Trees in the Cycadophyta category have fleshy stems and leathery, featherlike leaves. They encompass 305 living species and grow all around the world, with higher concentrations near the equator. Cycads are typically short and squat, with attractive foliage and sometimes colorful cones. Many cycad species host blue-green algae in nodules in their roots, and some form coralline algae masses at the soil surface. Scientists believe they have a symbiotic relationship, with the algae fixing nitrogen for the trees.
Although technically deciduous, Ginkgo biloba falls into this category because of its double-layered seed coating, similar to cycads — and its stem, which is similar to those of conifers. Although it's cultivated widely, Ginkgo is considered an endangered species because its natural populations have been reduced to a small area in the mountains of southeastern China.
Gnetophyta is a small group within the gymnosperm classification that has 3 families and 3 genera. Most gnetophyta are vines, and for a long time, they were considered a primitive form of angiosperm. More recent research, however, has revealed that gnetophytes are more closely related to conifers. One species in this grouping is the Gnetum gnemon, an evergreen tree that's found across Eastern Asia and the Pacific.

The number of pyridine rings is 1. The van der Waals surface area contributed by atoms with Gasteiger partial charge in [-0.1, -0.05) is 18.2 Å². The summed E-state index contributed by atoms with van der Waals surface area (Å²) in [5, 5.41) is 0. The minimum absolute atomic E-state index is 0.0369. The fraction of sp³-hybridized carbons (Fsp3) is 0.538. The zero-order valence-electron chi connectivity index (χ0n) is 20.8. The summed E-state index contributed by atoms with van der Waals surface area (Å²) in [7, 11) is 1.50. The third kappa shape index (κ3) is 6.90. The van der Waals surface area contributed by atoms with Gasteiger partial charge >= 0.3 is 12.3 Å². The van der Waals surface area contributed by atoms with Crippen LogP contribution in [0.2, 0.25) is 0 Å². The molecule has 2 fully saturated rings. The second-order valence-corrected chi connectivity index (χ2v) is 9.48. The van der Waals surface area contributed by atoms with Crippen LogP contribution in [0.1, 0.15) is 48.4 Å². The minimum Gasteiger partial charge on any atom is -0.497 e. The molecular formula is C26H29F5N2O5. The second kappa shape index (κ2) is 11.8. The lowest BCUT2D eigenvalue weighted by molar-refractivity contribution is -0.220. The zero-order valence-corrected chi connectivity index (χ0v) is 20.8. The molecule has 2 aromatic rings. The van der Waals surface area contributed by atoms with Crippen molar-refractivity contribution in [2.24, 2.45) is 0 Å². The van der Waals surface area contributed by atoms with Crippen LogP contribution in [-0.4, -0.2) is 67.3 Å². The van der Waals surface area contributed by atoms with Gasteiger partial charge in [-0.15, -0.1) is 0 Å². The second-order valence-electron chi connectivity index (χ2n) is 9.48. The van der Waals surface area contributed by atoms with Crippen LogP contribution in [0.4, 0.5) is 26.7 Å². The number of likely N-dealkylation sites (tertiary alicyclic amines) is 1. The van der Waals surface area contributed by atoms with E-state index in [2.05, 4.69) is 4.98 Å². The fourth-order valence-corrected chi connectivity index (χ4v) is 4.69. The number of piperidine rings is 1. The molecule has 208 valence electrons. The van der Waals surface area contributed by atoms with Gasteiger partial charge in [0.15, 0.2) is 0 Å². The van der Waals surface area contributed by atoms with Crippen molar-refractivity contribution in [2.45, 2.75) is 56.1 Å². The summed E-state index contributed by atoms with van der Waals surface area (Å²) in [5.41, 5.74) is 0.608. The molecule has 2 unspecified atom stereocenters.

So there you have it! We hope you come away with a deeper understanding of the different types of trees found worldwide. There's a lot more to be learned about the different types of trees, so we recommend picking up a book on forest ecology if you'd like to dive even deeper. Just want to plant a tree? Plant one today!
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Meaghan works to share our story far and wide, manages our blog calendar, coordinates with the team on projects + campaigns, and ensures our brand voice is reflected across channels. With a background in communications and an education in environmental conservation, she is passionate about leveraging her creativity to help the environment!